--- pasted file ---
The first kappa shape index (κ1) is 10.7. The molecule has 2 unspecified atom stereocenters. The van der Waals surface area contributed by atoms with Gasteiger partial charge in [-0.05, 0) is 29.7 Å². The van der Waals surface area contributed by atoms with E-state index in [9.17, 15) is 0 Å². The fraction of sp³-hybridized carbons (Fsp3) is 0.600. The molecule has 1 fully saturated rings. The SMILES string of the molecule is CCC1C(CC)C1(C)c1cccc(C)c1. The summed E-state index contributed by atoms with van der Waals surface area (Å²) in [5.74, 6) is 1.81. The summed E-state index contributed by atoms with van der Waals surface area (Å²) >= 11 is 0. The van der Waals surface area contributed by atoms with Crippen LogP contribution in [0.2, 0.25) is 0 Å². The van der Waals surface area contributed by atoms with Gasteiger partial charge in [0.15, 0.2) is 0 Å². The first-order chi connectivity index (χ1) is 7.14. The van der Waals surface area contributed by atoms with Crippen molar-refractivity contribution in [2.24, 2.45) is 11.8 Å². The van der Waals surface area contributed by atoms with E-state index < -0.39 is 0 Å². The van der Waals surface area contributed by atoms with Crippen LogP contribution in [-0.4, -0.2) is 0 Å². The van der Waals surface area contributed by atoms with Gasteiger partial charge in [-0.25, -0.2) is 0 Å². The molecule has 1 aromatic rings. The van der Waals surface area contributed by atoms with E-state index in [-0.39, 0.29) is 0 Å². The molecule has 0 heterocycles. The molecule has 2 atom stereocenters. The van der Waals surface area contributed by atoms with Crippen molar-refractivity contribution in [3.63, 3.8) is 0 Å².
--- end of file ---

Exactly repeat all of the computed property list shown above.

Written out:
The first kappa shape index (κ1) is 10.7. The molecule has 2 unspecified atom stereocenters. The van der Waals surface area contributed by atoms with Gasteiger partial charge in [-0.05, 0) is 29.7 Å². The van der Waals surface area contributed by atoms with E-state index in [9.17, 15) is 0 Å². The fraction of sp³-hybridized carbons (Fsp3) is 0.600. The molecule has 1 fully saturated rings. The SMILES string of the molecule is CCC1C(CC)C1(C)c1cccc(C)c1. The summed E-state index contributed by atoms with van der Waals surface area (Å²) in [5.74, 6) is 1.81. The summed E-state index contributed by atoms with van der Waals surface area (Å²) >= 11 is 0. The van der Waals surface area contributed by atoms with Crippen LogP contribution in [0.2, 0.25) is 0 Å². The van der Waals surface area contributed by atoms with Gasteiger partial charge in [0.15, 0.2) is 0 Å². The first-order chi connectivity index (χ1) is 7.14. The van der Waals surface area contributed by atoms with Crippen molar-refractivity contribution in [2.24, 2.45) is 11.8 Å². The van der Waals surface area contributed by atoms with E-state index < -0.39 is 0 Å². The van der Waals surface area contributed by atoms with Crippen LogP contribution in [-0.4, -0.2) is 0 Å². The van der Waals surface area contributed by atoms with Gasteiger partial charge in [-0.25, -0.2) is 0 Å². The molecule has 1 aromatic rings. The van der Waals surface area contributed by atoms with E-state index in [-0.39, 0.29) is 0 Å². The molecule has 0 heterocycles. The molecule has 2 atom stereocenters. The van der Waals surface area contributed by atoms with Crippen molar-refractivity contribution in [3.63, 3.8) is 0 Å².